Today’s healthcare providers are facing major challenges delivering effective care promptly and efficiently. With medical professionals stretched to the limit and more patients entering the healthcare system each year, hospitals are looking for ways to provide more effective care without breaking their budgets. For operating rooms and emergency rooms, these challenges are particularly pressing as they face ever increasing demands on their time and resources.
Challenges Facing Operating Rooms
More than 50 million surgical procedures are performed in the United States every year. This figure is expected to increase in the future as the “baby boomer” generation (those born between 1946 and 1964) continues to age. By 2030, more than 60% of them are expected to be managing more than one chronic condition, leading to as many as twice the number of hospital admissions and physical visits.
Hospitals, unfortunately, are facing an additional set of problems in the form of shrinking budgets and personnel shortages. In order to deal with the increasing number of surgeries, they must identify strategies that allow them to turn beds over quickly and schedule procedures more efficiently. Anything that frees up the time and availability of existing resources could help ORs to overcome these challenges.
Challenges Facing Emergency Rooms
Time is always a struggle in the emergency room. According to the Centers for Disease Control and Prevention (CDC), the average wait time for all visits in 2014 was about 30 minutes, with the average treatment time running well over 90 minutes. Naturally, ER wait times are contingent upon the severity of each case. Patients with immediate and emergent needs face shorter wait times, but also have much longer treatment times. But even patients with urgent needs faced about 30-minute wait times with treatment times lasting more than two hours.
As the American College of Emergency Physicians has pointed out, these long waits can contribute to negative, even dangerous, patient outcomes. In addition to the obvious concern that a patient’s condition can deteriorate if they’re forced to wait too long to receive treatment, many ER patients get tired of waiting and leave without receiving any treatment at all. This leads to easily treatable problems getting worse before the patient is eventually forced to return. With emergency departments already facing personnel and bed shortages, hospitals need to find ways to shorten treatment times if they’re going to avoid being over capacity.
Sutures and Surgical Closure Time
When hospital personnel are overwhelmed with demands on their time, any changes that have an impact on the margins can be profoundly beneficial. Saving a few minutes on each surgical procedure may not seem like much, but over the course of a day, it could mean seeing an additional patient or two.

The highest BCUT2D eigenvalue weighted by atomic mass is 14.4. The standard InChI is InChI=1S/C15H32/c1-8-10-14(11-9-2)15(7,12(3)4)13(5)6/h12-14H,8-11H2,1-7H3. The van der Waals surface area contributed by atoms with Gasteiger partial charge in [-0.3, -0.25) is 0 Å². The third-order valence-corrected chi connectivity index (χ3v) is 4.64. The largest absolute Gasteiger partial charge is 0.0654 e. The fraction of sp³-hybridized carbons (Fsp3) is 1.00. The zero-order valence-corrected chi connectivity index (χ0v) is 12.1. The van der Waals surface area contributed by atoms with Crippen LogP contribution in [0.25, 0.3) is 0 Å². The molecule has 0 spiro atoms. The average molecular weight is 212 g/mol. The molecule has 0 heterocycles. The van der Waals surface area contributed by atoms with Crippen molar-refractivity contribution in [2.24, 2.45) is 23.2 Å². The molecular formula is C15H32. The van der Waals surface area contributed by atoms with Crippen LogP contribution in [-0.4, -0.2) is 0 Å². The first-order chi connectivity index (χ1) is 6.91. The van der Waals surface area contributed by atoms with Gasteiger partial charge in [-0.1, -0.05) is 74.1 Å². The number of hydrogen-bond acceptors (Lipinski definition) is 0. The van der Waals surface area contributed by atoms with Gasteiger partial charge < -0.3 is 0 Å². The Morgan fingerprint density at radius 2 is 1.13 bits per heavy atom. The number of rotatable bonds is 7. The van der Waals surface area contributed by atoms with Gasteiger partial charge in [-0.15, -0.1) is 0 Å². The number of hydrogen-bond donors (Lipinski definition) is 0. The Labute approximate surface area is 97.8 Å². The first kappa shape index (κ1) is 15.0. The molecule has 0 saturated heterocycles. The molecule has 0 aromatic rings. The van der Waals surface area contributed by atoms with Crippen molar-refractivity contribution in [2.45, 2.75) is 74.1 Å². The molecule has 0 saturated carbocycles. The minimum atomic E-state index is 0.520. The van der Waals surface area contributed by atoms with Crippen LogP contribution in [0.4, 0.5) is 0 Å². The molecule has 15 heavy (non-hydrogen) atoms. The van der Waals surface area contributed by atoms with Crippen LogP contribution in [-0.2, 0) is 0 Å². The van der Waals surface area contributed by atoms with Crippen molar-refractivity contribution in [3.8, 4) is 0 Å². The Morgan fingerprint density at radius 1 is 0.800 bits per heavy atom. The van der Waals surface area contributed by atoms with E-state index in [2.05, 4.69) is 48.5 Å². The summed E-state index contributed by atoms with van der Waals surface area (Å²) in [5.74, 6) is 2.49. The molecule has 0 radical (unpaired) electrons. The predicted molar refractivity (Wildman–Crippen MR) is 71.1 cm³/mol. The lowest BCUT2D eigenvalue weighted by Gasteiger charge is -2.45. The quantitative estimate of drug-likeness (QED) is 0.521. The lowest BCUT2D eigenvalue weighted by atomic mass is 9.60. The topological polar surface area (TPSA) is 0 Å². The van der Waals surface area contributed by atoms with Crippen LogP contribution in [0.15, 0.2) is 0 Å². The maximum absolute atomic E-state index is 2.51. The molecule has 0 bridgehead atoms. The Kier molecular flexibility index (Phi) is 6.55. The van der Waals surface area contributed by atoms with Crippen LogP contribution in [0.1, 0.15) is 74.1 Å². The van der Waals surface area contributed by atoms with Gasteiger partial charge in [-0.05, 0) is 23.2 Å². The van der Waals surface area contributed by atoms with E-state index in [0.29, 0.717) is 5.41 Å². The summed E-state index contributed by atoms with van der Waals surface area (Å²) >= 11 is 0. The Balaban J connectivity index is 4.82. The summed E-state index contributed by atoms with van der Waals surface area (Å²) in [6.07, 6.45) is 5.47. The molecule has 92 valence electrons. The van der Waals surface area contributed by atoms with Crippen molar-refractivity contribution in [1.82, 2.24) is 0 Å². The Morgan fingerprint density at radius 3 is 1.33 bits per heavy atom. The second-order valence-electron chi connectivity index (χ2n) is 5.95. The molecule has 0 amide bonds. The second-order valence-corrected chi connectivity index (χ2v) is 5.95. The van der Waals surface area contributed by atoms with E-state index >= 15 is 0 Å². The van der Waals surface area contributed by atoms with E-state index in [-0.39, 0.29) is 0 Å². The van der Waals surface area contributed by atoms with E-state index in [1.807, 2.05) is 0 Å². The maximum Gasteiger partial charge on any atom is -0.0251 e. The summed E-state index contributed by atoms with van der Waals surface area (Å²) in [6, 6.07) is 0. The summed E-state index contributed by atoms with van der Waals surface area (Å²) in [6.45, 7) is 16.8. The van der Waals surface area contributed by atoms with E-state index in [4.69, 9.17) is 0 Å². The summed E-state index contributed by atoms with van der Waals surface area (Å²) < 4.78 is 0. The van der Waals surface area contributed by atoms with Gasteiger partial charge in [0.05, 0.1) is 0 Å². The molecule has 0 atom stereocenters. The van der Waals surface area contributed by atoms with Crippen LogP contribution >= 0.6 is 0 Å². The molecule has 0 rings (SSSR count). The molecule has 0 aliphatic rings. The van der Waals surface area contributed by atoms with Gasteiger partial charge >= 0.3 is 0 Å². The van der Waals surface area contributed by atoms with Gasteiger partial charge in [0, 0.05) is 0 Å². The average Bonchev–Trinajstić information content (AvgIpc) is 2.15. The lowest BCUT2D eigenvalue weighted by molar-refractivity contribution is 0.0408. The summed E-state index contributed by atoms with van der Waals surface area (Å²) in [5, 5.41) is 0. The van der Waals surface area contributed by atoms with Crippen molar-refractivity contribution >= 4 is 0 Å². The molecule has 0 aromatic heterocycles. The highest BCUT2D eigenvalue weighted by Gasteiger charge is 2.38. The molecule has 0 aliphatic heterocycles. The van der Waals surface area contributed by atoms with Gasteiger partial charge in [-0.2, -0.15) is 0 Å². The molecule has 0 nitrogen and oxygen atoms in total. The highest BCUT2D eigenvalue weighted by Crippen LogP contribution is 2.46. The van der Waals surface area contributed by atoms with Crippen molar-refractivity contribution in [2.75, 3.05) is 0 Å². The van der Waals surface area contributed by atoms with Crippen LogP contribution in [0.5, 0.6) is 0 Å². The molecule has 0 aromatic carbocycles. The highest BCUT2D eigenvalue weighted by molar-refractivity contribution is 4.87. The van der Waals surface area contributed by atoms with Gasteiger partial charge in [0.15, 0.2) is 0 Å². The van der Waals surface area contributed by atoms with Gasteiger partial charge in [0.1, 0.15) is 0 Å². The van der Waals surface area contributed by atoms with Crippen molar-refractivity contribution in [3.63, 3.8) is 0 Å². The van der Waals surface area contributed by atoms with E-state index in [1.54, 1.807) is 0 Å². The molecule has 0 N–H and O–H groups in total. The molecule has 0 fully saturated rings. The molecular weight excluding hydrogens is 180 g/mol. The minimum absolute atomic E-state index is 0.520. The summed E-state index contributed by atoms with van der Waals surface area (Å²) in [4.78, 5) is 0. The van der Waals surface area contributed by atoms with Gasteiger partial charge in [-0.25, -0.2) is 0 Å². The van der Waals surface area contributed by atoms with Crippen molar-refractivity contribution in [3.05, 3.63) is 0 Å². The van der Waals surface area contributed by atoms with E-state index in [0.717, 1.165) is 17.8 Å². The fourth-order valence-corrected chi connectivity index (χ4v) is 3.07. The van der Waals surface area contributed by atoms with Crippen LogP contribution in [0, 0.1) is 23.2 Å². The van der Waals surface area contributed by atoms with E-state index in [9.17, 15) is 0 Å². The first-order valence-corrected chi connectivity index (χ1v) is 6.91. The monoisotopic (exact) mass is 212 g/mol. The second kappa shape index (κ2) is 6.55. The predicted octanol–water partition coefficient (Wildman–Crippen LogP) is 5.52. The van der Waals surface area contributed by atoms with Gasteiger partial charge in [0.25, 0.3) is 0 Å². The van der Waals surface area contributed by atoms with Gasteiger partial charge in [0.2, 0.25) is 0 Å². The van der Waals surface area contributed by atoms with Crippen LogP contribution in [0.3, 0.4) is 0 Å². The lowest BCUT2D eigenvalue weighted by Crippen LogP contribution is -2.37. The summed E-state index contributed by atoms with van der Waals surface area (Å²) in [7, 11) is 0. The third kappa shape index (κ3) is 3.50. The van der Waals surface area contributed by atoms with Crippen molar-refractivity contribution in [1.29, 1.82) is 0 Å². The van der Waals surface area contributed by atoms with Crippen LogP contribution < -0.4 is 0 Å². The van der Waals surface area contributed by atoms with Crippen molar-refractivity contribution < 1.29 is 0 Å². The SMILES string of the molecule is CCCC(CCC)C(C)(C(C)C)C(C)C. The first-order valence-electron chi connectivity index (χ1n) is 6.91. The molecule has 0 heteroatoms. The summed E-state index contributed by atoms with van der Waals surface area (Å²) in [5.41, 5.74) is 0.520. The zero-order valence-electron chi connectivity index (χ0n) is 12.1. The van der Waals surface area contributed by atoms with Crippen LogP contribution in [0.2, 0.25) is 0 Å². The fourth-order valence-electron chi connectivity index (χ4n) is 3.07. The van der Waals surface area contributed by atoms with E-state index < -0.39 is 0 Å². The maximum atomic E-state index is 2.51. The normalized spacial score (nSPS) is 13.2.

One area that presents a clear opportunity for freeing up time for OR/ER doctors is surgical closure. Traditional sutures have been the preferred closure modality for surgeons for decades, but they present a few significant problems. In the first place, they occupy an unusual position in that they’re not the ideal use of a surgeon’s time, but are too invasive to be applied by anyone other than a doctor or physician assistant. Furthermore, sutures introduce the significant risk of needlestick, which can lead to a range of unpleasant outcomes. In some cases, sutures (and more often staples) must be removed, requiring a return visit to be scheduled, which places another demand on already overburdened doctors.
BandGrip: The Faster, Simpler Closure Solution
Fortunately, sutures are no longer the only option for effective surgical closure. BandGrip Micro-Anchor Skin Closures provide a faster and simpler solution that has the potential to revolutionize hospital surgery care. With patented micro-anchor hooks that grip the skin tightly to facilitate a secure wound closure, BandGrip can be applied quickly and effectively by any medical professional. Rather than spending their valuable time closing after surgery, OR/ER doctors can move on to their next procedure while a surgical assistant or even a nurse practitioner closes with BandGrip.
Simple and intuitive to use, the device can be applied in less than 30 seconds, or about the time it takes to insert and secure a single suture stitch. BandGrip can be tiled to close larger incisions, making it a versatile closure solution. Since patients can remove it without having to schedule a return appointment, BandGrip also helps to free up time that would otherwise be used on post-surgery follow-ups.
By reducing closure time and eliminating the need for return appointments, BandGrip Micro-Anchor Skin Closures can free up OR/ER doctors to tend to more patients during the course of the day. This will allow hospitals to schedule more surgical procedures and help emergency rooms to reduce both wait and treatment times, all while delivering better closure results. To see how BandGrip can revolutionize the way surgeons approach wound closure, request a free sample today.